The Queen's high moral authority is down largely to her ability to remain "silent", according to a leading pollster.
Peter Kellner, President of the YouGov polling organisation, told the latest Westminster Faith Debate in London that Britons look mostly to the Royal family for moral leadership. Just one in ten look to religion.
A recent YouGov poll found that more than a third of Britons believe the Queen provides the best moral leadership today. Slightly fewer, three in ten, said it was "William and Kate" who gave the best moral leadership. They had been asked to say which three or four people gave the best moral leadership.
Just 15 per cent chose the Archbishop of Canterbury Justin Welby but even fewer, 8 per cent, chose Prime Minister David Cameron. The Prince of Wales also rated just 8 per cent, alongside Judi Dench and Caroline Lucas. Nobel Prize winner Malala, shot by the Taliban for going to school, pulled in 19 per cent for her strong moral leadership.
The meeting also heard that celebrity activists such as Russell Brand were regarded as moral authorities in modern Brtain.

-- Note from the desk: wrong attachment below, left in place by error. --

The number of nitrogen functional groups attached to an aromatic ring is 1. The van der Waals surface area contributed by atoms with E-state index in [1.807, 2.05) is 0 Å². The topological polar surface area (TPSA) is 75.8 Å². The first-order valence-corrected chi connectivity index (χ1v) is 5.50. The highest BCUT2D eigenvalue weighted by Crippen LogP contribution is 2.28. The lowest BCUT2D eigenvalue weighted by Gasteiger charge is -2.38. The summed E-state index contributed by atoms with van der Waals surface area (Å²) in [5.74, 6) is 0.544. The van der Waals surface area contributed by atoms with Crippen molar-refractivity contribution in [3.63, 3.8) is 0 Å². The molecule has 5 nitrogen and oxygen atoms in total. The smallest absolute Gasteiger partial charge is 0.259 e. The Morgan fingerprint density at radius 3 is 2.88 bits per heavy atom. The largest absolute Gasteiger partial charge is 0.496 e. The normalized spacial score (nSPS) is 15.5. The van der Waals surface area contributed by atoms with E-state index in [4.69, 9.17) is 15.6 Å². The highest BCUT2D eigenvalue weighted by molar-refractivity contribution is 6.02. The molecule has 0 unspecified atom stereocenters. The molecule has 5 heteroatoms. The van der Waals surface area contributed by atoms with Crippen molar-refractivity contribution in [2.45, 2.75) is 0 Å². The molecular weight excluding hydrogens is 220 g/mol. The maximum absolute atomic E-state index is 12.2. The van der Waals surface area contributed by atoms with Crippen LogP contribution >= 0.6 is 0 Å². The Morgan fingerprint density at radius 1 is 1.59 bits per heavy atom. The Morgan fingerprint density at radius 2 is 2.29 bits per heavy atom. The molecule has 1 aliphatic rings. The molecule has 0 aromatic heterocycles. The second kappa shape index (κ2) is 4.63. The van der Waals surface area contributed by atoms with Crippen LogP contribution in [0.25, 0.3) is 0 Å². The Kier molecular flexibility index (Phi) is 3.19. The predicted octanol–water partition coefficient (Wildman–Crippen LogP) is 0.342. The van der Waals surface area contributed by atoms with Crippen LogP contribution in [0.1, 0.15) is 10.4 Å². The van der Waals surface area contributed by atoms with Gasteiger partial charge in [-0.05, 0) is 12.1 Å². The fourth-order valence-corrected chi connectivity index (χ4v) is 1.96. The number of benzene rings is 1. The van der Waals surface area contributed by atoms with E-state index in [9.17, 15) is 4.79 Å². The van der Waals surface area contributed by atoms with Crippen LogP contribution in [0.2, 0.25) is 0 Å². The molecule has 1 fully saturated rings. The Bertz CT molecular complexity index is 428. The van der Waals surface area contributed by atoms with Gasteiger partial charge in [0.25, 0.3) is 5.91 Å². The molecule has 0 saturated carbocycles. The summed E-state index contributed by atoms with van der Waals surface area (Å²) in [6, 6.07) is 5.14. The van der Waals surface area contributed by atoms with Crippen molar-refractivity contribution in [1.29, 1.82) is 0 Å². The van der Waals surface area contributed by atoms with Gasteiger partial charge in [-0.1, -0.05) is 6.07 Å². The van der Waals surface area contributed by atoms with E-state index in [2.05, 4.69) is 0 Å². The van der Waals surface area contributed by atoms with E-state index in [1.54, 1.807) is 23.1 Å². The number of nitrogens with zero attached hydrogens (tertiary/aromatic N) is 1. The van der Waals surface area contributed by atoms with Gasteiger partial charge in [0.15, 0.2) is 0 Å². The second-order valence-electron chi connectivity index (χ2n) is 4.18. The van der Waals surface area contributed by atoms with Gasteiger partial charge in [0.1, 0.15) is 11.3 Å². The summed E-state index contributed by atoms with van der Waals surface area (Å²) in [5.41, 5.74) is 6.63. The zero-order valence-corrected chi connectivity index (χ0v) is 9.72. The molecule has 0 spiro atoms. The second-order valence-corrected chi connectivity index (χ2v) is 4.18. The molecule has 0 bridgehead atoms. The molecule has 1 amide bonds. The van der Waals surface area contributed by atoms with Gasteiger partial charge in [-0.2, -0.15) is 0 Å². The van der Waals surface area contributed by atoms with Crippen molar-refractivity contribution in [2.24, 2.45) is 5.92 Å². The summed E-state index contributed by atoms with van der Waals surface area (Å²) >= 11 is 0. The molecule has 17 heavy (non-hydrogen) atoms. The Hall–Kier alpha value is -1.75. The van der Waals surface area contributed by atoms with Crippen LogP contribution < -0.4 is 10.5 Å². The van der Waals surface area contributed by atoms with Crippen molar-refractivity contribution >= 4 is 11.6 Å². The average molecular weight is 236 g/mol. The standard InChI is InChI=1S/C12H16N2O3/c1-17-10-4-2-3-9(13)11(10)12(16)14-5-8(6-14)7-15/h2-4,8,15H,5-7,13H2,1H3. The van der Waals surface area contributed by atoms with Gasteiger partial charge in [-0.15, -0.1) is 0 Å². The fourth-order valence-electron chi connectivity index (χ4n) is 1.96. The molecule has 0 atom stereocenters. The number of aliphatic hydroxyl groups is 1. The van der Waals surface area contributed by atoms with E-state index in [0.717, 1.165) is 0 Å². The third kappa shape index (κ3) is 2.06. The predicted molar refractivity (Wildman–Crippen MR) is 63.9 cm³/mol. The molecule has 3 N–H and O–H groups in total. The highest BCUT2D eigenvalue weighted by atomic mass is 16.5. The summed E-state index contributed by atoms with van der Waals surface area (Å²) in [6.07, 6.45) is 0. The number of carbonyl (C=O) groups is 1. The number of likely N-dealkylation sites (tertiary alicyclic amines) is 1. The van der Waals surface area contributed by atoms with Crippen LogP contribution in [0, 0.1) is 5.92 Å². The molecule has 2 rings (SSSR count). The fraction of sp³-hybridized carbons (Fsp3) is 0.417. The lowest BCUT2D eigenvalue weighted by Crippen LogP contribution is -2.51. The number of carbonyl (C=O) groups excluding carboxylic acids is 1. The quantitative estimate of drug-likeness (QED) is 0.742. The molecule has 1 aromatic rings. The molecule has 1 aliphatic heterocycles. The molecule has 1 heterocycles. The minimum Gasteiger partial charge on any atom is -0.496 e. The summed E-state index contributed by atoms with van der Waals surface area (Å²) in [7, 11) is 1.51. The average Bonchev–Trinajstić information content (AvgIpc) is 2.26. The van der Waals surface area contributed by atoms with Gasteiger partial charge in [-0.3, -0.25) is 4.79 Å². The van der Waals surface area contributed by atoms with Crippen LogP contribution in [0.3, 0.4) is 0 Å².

Mr Kellner told the faith debate that the Queen's authority did not derive mainly from her longevity, although that helped, but from her silence. He suggested Prince Charles might learn from that. He said that personally, as an atheist, he looked to the UN Declaration of Human Rights and the ethical conventions embedded in the declaration.
He also said he would decouple ethics from religious sources of authority.
Professor Linda Woodhead, who chaired the faith debate, said it was "interesting" that women dominated the moral leadership landscape.
Religious commentator Clifford Longley said: "Women are naturally virtuous in a way that men are not." The "conscience" of a family was most likely to be the woman, he added. Longley raised the renewal of Trident as an important moral issue that was not being put before the electorate for debate. He said the job of religion was to "pump virtues into civil society".
Former Home Secretary and Labour Party politician Charles Clarke said many people had stopped listening to the Church because they had lost respect for some of the views being expressed. Referring to the Church of England's controversial pre-election document, he added: "I don't think many people gave a toss about the bishops' letter. I think the reason is the Church has lost a lot of authority to be able to talk on these moral questions."
Eliza Filby, author of the recent book God and Mrs Thatcher, said the work the Church does in communities is a success story but it was a challenge for the Church to make its voice heard.